10 Things to Know About Our HAPN Programs

September 12th, 2016 - How our two Health Action Priority Networks in the Southern Tier and Hudson Valley have become the region’s largest catalyst for population health improvement, and what's happening this fall. 

Thanks to HealthlinkNY’s two Health Action Priorities Networks (HAPNs)—one in the Southern Tier and the other in the Hudson Valley—a broad group of healthcare providers, community-based organizations, and health officials have agreed to address specific population health priorities in their networks. To help you stay current on all that’s going on, here are 10 things to know about how the HAPN programs have become the largest catalyst for population health improvement in the region.

HAPN in the Southern Tier

1. The HAPN program assembled 200 healthcare providers, health officials, and health administrators in Binghamton on April 5th to choose two priority areas based on extensive data analysis: mental health and transportation. The program immediately started its search for solutions.

 2. The program is a sponsor and contributor to a Rural Health Network of South Central New York conference that will explore the relationship between transportation and health. Called “Getting There: Bridging the Transportation and Healthcare Gap,” the conference will be held October 26, 2016 at the DoubleTree by Hilton Binghamton. Health case managers, elected officials, and government agencies, as well as transportation companies, representing a 13-county region, will be there.

3. The program is launching a pilot project to help primary care providers to routinely ask patients about transportation needs. The program will design and test a systematic way to ask patients a few questions that will trigger a referral to a transportation service.

 4. To help remove the stigma associated with mental illness and to encourage treatment, the program is developing a mental health stigma toolkit to change public perception about mental illness.

5. The program is joining forces with a Regional Planning Consortium, organized by the New York State Conference of Local Mental Hygiene Directors, to increase access to mental health services.

HAPN in the Hudson Valley

6. Living in poverty makes it harder for people to take care of their health. A priority for the HAPN program in the Hudson Valley is to help providers recognize and address poverty and other social factors that affect their patients’ health. HAPN’s second priority is making sure that people who need behavioral health services receive them.

(L-R) John Arzuaga, Mental Health Association of Orange County receives his weekly “allowance” from Adyna Gamboa of Montefiore Hudson Valley Collaborative, Yonkers, NY, who played the role of Azuaga’s mother in the HelathlinkyNY/HAPN Regional Poverty Simulation Friday in Newburgh.  Healthcare organizations from The Bronx to Middletown experienced the social and health implications of what it’s like to be poor firsthand.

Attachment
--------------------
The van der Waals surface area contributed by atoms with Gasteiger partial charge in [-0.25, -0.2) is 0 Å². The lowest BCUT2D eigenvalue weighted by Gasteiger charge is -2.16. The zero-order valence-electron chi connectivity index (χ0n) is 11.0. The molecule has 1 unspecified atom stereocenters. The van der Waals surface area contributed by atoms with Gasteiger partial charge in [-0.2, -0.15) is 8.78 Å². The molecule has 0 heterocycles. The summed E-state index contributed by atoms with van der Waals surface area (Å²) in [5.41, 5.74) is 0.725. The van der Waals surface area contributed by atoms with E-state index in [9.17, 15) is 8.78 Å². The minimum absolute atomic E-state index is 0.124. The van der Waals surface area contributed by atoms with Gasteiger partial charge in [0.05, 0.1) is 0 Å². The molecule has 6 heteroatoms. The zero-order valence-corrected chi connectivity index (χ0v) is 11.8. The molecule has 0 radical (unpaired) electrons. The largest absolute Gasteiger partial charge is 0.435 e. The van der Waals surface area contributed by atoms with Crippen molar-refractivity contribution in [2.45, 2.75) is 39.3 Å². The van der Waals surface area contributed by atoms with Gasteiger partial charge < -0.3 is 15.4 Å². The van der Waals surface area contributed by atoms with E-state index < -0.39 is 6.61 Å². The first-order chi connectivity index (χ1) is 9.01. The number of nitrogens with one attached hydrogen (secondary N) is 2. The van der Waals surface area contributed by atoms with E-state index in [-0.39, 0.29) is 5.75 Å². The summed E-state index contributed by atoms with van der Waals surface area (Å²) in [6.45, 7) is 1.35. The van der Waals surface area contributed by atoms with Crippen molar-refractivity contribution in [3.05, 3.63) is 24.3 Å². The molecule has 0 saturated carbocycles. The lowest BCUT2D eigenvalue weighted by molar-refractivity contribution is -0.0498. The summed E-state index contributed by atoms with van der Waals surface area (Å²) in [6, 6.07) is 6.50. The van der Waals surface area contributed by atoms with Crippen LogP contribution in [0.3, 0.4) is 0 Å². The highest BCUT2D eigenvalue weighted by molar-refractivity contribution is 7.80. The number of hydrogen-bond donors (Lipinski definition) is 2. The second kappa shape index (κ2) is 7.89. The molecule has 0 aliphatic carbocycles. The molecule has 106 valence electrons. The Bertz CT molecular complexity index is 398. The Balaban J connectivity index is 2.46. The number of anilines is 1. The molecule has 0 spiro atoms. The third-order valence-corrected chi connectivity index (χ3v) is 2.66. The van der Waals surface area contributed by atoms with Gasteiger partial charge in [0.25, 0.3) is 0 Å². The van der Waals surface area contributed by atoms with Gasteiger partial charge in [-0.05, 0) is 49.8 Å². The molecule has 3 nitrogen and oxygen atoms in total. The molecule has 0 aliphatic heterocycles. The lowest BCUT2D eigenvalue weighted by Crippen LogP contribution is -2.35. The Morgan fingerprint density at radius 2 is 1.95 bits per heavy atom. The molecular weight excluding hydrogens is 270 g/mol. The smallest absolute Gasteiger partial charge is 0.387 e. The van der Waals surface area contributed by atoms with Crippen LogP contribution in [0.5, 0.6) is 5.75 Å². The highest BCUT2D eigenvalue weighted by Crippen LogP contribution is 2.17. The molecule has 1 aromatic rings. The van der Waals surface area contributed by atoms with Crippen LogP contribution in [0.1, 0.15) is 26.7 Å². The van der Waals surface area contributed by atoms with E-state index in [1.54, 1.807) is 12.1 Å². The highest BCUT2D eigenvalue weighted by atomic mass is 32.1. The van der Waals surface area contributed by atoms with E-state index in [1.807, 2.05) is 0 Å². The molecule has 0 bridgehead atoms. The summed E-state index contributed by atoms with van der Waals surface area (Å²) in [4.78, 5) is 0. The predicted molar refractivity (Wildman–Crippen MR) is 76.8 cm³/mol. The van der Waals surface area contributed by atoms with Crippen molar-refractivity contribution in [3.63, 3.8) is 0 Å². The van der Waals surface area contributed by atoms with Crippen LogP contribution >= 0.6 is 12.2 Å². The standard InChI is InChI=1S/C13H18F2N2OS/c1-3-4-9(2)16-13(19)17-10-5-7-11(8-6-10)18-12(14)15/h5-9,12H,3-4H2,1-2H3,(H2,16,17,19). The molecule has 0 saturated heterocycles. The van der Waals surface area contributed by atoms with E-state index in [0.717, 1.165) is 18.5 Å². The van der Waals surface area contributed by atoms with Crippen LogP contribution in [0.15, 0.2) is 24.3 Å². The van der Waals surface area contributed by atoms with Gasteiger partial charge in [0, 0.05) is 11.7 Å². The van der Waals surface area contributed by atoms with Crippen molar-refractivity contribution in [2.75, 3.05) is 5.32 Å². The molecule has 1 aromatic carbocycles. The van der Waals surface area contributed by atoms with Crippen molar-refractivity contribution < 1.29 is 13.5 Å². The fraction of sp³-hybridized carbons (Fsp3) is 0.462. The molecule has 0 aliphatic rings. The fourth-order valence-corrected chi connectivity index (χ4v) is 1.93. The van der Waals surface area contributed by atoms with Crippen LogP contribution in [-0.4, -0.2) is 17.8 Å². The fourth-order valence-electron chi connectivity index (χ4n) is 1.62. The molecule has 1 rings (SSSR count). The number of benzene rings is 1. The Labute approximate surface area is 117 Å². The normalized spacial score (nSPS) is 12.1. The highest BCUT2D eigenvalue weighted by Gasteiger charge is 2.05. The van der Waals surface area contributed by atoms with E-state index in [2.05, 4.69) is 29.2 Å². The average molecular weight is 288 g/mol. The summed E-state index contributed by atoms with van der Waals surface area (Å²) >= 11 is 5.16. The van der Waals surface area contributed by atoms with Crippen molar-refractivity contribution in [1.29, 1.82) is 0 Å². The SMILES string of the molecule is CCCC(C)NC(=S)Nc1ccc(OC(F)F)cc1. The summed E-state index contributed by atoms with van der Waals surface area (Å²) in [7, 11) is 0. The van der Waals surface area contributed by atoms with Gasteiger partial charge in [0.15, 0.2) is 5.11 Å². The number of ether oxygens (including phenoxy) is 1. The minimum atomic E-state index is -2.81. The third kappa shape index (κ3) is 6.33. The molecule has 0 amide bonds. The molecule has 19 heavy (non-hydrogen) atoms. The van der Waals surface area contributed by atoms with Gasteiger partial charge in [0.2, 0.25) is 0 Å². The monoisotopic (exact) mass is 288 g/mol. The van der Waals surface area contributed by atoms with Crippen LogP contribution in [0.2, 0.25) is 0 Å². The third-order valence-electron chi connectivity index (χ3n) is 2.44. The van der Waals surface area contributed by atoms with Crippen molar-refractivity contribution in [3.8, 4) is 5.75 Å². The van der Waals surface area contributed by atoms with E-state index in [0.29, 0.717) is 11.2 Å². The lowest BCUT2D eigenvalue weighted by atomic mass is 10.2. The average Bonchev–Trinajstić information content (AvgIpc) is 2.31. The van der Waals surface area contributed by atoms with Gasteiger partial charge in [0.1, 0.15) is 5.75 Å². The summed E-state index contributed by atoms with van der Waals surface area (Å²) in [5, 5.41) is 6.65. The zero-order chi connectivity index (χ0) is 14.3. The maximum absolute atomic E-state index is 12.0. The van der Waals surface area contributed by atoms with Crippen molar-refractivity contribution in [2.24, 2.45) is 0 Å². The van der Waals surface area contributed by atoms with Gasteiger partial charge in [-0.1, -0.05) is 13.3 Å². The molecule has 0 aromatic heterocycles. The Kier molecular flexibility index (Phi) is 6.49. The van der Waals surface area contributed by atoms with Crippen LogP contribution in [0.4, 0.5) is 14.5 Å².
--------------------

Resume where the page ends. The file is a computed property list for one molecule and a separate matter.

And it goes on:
7. HAPN held its first “Blueprint for Health Equity” poverty simulation exercise in Newburgh on June 17th. 100 health and community services providers experienced the daily trials and tribulations faced by low-income patients and their families. People from 11 organizations went through the simulation and learned how daunting daily life can be for people living in poverty, and how it affects their ability to access health services. Now, participants are working with their organizations to improve health equity. See three clips from the event here

8. Two additional Blueprint for Health Equity poverty simulation events are planned for the fall. One will take place in Poughkeepsie on October 13th and the other will be held in Valhalla on November 9th.

9. HAPN is planning to introduce Mental Health First Aid training, a national program, to Hudson Valley public libraries to give staff the skills needed to identify, understand, and reach out to patrons who may be experiencing a mental health or substance abuse problem. Like CPR training, Mental Health First Aid allows non-professionals to assist an individual in crisis and connect that person to professional help.

10. HAPN Hudson Valley will adapt HAPN Southern Tier’s public awareness campaign in the Hudson Valley to address the issue of mental health stigma.

HAPNs welcomes two new staff members

Jessica Krohn, LMSW has joined HealthlinkNY as program manager for HAPN in the Southern Tier. She previously was the chief consultant and violence prevention and response specialist at D.I.R.E.C.T. Consulting. Phillip Ginter LMSW, MPA is HealthlinkNY’s new director of community initiatives, succeeding Adam Hughes, MPH who has been promoted to the position of vice president of operations and community development at HealthlinkNY. Most recently, Ginter was director of community impact and engagement, of United Way of Broome County.  Continuing in her role as program manager for HAPN in the Hudson Valley is Victoria Reid, MSW.

Photo Caption:(L-R) John Arzuaga, Mental Health Association of Orange County receives his weekly “allowance” from Adyna Gamboa of Montefiore Hudson Valley Collaborative, Yonkers, NY, who played the role of Azuaga’s mother in the HealthinkNY/HAPN program Regional Poverty Simulation in Newburgh last June.  Healthcare organizations from The Bronx to Middletown experienced the social and health implications of what it’s like to be poor firsthand.